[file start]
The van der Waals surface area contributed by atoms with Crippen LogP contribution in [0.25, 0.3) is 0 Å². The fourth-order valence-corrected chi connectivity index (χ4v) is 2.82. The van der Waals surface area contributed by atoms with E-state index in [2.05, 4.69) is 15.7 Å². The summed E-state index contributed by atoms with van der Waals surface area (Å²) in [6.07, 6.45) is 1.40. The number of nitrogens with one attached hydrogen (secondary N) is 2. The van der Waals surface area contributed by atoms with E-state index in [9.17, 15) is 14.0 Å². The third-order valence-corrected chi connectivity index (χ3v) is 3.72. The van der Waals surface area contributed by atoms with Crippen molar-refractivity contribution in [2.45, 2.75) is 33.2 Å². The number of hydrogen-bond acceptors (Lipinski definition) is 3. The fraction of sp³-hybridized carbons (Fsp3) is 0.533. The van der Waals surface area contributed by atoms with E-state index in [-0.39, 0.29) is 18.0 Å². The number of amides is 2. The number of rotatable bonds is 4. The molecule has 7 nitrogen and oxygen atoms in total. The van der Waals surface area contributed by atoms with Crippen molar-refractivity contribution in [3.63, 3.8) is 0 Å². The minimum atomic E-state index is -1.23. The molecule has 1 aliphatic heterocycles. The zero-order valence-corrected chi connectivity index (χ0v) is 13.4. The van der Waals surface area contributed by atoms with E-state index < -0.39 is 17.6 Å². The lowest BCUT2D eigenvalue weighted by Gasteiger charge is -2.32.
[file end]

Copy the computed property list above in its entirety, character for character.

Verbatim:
The van der Waals surface area contributed by atoms with Crippen LogP contribution in [0.25, 0.3) is 0 Å². The fourth-order valence-corrected chi connectivity index (χ4v) is 2.82. The van der Waals surface area contributed by atoms with E-state index in [2.05, 4.69) is 15.7 Å². The summed E-state index contributed by atoms with van der Waals surface area (Å²) in [6.07, 6.45) is 1.40. The number of nitrogens with one attached hydrogen (secondary N) is 2. The van der Waals surface area contributed by atoms with E-state index in [9.17, 15) is 14.0 Å². The third-order valence-corrected chi connectivity index (χ3v) is 3.72. The van der Waals surface area contributed by atoms with Crippen molar-refractivity contribution in [2.45, 2.75) is 33.2 Å². The number of hydrogen-bond acceptors (Lipinski definition) is 3. The fraction of sp³-hybridized carbons (Fsp3) is 0.533. The van der Waals surface area contributed by atoms with E-state index in [-0.39, 0.29) is 18.0 Å². The number of amides is 2. The number of rotatable bonds is 4. The molecule has 7 nitrogen and oxygen atoms in total. The van der Waals surface area contributed by atoms with Crippen molar-refractivity contribution in [3.63, 3.8) is 0 Å². The minimum atomic E-state index is -1.23. The molecule has 1 aliphatic heterocycles. The zero-order valence-corrected chi connectivity index (χ0v) is 13.4. The van der Waals surface area contributed by atoms with E-state index < -0.39 is 17.6 Å². The lowest BCUT2D eigenvalue weighted by Gasteiger charge is -2.32.